Myoglobin, a paradigm in the study of protein dynamics

Fritz G. Parak, G. Ulrich Nienhaus

Research output: Contribution to journalReview articlepeer-review

53 Scopus citations


More than 40 years have passed since Kendrew determined the structure of sperm whale myoglobin. It gave us the first insight into the impressive architecture of an alpha helical protein folded via loops into a well ordered, nearly spherical molecule. As time progressed, thousands of new protein structures were published with increasing resolution. The myoglobin structure was also continuously improved and, three years ago, a resolution of 0.9 Å was achieved. A wide variety of spectroscopic techniques have been applied to study the dynamics of this molecule and the electronic properties of the heme iron atom. Even nowadays, experiments on myoglobin are still of great interest for a number of reasons: Physical research cannot go into all details in a large number of systems. In semiconductor physics, most concepts were developed by investigating germanium and silicon and were subsequently used to understand more complicated semiconductor systems; myoglobin plays a similar role in molecular biophysics. Concepts like "energy landscape", "conformational substates", "dynamic transition", or "protein-specific motions" should be of general relevance for understanding the physics of biological macromolecules. In biology, functionally important processes often occur at conditions and time scales where physical experiments are extremely difficult and yield ambiguous results. Going to low temperatures often allows one to separate the different dynamic processes. Another helpful tool is molecular engineering. Specific alterations in the sequence of the protein open the possibility to modify reaction rates and to retard the kinetics.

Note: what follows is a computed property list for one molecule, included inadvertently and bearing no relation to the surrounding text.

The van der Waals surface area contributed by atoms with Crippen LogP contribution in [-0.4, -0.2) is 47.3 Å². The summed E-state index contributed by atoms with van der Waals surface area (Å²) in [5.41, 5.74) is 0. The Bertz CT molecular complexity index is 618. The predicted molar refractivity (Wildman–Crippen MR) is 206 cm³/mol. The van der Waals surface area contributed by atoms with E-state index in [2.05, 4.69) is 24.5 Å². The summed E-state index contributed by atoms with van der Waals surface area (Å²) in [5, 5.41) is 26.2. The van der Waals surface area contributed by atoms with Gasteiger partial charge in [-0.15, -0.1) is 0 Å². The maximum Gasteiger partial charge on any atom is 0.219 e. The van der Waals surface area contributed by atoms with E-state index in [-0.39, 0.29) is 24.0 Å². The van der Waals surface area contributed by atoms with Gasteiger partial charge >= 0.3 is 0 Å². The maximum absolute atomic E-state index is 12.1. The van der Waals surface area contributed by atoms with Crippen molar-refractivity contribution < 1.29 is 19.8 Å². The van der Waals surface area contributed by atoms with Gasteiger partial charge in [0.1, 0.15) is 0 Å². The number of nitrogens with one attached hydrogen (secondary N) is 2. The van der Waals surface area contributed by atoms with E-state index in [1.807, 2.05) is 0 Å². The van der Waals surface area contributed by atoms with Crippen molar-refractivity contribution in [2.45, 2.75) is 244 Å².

Original languageEnglish
Pages (from-to)249-254
Number of pages6
Issue number3
StatePublished - 12 Mar 2002


  • Infrared spectroscopy
  • Mössbauer spectroscopy
  • Protein structure


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